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A photometric analog for ʻOumuamua in our solar system

Presentation #505.01 in the session “Interstellar Objects”.

Published onOct 03, 2021
A photometric analog for ʻOumuamua in our solar system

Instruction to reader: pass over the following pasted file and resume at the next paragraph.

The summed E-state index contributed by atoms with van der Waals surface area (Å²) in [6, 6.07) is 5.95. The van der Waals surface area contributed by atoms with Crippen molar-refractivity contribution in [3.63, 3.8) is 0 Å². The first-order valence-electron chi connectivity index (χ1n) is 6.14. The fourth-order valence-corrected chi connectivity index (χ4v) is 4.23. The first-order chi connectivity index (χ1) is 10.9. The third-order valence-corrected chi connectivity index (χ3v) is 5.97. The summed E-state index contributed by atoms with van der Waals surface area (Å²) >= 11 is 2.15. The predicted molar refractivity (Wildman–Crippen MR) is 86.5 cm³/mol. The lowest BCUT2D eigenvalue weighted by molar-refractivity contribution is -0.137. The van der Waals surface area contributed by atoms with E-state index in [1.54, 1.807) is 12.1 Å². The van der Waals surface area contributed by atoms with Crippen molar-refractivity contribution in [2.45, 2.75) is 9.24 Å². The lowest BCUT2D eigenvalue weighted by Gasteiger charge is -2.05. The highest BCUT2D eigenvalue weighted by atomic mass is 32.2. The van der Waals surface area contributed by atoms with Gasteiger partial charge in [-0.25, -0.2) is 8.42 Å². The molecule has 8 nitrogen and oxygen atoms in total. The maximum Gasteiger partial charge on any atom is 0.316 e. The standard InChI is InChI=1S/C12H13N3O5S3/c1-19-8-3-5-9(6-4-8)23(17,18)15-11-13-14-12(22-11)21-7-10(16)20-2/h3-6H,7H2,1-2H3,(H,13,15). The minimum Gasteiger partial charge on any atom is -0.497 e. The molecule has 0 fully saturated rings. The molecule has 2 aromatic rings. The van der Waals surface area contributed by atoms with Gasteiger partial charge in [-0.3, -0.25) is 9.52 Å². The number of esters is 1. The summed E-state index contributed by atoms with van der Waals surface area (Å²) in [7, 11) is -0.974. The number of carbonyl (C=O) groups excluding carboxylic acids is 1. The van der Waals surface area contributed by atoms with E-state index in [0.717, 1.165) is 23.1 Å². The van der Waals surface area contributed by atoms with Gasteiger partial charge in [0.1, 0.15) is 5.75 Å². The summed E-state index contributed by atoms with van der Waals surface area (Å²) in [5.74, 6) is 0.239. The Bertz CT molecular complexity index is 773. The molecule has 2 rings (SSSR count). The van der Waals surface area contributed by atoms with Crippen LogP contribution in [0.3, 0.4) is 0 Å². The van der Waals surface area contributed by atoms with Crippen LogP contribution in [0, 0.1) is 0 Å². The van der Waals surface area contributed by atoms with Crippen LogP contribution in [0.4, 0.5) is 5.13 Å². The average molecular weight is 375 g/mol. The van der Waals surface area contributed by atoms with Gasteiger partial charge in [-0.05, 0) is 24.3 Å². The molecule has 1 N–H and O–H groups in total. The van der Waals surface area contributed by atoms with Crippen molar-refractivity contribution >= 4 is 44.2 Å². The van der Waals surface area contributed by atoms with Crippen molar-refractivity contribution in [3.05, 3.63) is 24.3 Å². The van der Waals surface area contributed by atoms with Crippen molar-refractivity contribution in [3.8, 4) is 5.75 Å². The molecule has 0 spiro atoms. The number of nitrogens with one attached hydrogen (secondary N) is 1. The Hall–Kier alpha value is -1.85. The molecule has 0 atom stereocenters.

One of the many peculiarities of the enigmatic interstellar object ʻOumuamua was its high-amplitude photometric variability, which had a range of nearly three magnitudes — implying that the first 'interstellar asteroid' had an extremely elongated shape. The near Earth asteroid 2016 AK193 is one of the few bodies in our solar system that shows photometric variations as large as those of ʻOumuamua. At absolute magnitude H=22.0, 2016 AK193 is also similar in size to ʻOumuamua. The asteroid could therefore be a helpful analog to ʻOumuamua within the solar system, offering insight on how objects with extreme shapes can form and survive. We present time-series photometry of 2016 AK193 from the discovery apparition in 2016 and from a more distant Earth encounter in early 2020. We discuss implications for the object’s shape and rotation state, as well as opportunities for further study.


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